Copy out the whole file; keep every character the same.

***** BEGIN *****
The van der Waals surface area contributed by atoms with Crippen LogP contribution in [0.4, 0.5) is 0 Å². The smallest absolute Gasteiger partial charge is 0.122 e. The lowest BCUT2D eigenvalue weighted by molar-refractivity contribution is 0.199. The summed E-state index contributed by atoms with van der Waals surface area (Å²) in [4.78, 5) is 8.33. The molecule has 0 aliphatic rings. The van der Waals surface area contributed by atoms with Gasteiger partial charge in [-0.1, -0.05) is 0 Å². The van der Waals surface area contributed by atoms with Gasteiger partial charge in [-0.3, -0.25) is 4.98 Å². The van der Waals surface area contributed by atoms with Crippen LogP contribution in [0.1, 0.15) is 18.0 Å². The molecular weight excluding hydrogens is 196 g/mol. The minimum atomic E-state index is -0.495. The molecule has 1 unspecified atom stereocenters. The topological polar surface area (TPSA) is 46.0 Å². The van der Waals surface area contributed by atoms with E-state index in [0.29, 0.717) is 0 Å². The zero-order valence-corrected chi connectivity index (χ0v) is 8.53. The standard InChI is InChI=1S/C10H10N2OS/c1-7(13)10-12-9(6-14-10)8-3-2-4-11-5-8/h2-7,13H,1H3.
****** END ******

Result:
The van der Waals surface area contributed by atoms with Crippen LogP contribution in [0.4, 0.5) is 0 Å². The smallest absolute Gasteiger partial charge is 0.122 e. The lowest BCUT2D eigenvalue weighted by molar-refractivity contribution is 0.199. The summed E-state index contributed by atoms with van der Waals surface area (Å²) in [4.78, 5) is 8.33. The molecule has 0 aliphatic rings. The van der Waals surface area contributed by atoms with Gasteiger partial charge in [-0.1, -0.05) is 0 Å². The van der Waals surface area contributed by atoms with Gasteiger partial charge in [-0.3, -0.25) is 4.98 Å². The van der Waals surface area contributed by atoms with Crippen LogP contribution in [0.1, 0.15) is 18.0 Å². The molecular weight excluding hydrogens is 196 g/mol. The minimum atomic E-state index is -0.495. The molecule has 1 unspecified atom stereocenters. The topological polar surface area (TPSA) is 46.0 Å². The van der Waals surface area contributed by atoms with E-state index in [0.29, 0.717) is 0 Å². The zero-order valence-corrected chi connectivity index (χ0v) is 8.53. The standard InChI is InChI=1S/C10H10N2OS/c1-7(13)10-12-9(6-14-10)8-3-2-4-11-5-8/h2-7,13H,1H3.